• The equipment issue. In order to be a more successful time trialist, not only do you have to make the time commitment, you have to make the financial commitment also. Most of us have limited budgets and although we are temped by the purchase of a $5K+ setup, it really isn’t feasible. What we suggest is putting your money into two areas. The wheels and the helmet. Find a less expensive frame, possibly used, that fits and then equip the bike with less expensive components. Take the time to research the right helmet and wheel combination that falls within your budget. Of course, if money is no object, and/or time trialing is the highest of priorities, consult a good bike shop and fitter and have at it. Do your research, go to local time trials and see the latest and greatest equipment in action. Ask other riders why they bought what they did and how it has influenced their improvement.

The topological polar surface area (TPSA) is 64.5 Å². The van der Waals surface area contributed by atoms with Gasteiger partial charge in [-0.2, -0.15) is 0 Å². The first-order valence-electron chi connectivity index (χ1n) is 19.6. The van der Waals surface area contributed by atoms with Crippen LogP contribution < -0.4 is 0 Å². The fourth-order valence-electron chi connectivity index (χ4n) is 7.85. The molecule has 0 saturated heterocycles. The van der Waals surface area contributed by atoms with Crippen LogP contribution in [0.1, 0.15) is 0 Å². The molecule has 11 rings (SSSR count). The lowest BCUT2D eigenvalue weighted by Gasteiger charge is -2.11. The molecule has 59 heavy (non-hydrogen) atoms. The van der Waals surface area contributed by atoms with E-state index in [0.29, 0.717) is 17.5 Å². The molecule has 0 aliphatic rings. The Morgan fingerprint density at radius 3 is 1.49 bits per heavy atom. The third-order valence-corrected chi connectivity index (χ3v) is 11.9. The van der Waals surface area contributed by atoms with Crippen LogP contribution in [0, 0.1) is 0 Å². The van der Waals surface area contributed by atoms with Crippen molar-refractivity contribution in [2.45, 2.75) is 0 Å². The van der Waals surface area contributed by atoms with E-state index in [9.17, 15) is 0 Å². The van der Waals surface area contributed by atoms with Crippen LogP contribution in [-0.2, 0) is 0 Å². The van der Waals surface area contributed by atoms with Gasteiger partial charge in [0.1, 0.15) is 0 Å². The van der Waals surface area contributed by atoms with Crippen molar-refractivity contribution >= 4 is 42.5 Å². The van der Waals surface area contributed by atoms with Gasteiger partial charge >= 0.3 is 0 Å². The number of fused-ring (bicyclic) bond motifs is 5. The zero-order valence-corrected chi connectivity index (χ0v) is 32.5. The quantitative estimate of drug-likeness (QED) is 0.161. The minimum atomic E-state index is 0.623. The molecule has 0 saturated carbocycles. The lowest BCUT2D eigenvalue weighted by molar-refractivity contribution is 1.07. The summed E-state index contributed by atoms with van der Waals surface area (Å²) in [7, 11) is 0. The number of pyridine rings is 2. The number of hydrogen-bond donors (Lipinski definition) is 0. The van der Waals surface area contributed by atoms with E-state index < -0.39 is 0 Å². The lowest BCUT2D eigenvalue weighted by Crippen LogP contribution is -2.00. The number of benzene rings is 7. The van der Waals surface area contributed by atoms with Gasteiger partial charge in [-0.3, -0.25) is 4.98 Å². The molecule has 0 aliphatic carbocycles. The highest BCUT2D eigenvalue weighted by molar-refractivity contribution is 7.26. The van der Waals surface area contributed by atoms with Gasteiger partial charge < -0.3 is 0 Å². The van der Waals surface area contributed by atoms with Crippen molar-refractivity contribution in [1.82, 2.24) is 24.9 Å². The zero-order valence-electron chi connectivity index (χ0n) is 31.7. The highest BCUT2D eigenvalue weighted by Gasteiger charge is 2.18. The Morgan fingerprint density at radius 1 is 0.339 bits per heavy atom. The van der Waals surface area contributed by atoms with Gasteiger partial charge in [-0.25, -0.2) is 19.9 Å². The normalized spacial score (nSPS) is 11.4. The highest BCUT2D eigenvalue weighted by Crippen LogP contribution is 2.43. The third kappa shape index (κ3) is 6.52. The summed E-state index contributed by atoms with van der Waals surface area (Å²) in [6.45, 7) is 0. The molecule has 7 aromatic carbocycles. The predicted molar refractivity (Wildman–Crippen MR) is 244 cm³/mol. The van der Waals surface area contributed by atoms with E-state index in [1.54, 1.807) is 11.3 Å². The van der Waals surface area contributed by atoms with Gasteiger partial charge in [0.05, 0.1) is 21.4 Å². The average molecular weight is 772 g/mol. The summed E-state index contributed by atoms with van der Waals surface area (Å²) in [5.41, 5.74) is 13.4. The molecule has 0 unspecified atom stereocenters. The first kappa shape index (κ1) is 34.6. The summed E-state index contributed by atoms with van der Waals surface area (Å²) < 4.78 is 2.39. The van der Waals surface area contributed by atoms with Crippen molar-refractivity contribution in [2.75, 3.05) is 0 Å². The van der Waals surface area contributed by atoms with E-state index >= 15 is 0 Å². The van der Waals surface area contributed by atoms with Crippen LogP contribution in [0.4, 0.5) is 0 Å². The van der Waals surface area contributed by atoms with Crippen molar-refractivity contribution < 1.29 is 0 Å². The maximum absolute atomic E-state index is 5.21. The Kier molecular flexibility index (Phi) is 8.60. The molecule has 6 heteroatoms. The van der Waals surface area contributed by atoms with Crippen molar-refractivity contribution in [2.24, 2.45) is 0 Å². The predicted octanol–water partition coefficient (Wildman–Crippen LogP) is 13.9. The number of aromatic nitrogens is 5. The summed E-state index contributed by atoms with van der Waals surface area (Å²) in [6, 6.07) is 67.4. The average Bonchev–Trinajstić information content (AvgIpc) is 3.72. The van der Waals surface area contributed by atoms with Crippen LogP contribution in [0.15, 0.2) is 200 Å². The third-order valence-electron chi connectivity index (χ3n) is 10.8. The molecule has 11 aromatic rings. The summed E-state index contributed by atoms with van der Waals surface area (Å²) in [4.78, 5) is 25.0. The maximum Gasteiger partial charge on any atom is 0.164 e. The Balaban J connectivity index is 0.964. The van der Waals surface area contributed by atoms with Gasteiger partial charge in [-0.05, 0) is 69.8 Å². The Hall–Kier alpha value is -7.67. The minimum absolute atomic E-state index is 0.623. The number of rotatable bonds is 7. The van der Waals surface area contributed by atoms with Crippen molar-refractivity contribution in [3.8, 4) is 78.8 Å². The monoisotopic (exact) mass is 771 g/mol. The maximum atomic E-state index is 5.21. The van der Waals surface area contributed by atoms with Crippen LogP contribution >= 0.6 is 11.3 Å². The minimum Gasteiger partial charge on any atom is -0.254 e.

• Rider’s experience. You are your best resource. I love it when my athletes are constantly tweaking their position over time, trying the find the best combination of power, comfort, and aerodynamics. The chance you get to go to a wind tunnel (expensive) and really fine tune your position is slim. Have a friend or spouse take pictures of you in every possible position, make adjustments, practice some more and make more adjustments. As Judd stated, fitting is an ongoing process.
• Flexibility. Good flexibility is quite helpful when working on your time trialing skills. Not only does good flexibility help you become more aero and comfortable, it also helps with allowing your primary power muscles to do their thing. We can classify muscles into two groups – postural and phasic. A postural muscle’s prime job is to support our structure, while the phasic groups are to generate conscious movement. If a postural muscle that supports a phasic muscle is tight, then that phasic muscle will be weak or inhibited. For example if the psoas is tight, the gluteus maximus, which is a prime muscle for generating power on the bike, will be weakened. A good stretching program regularly followed can enhance your performance on the bike.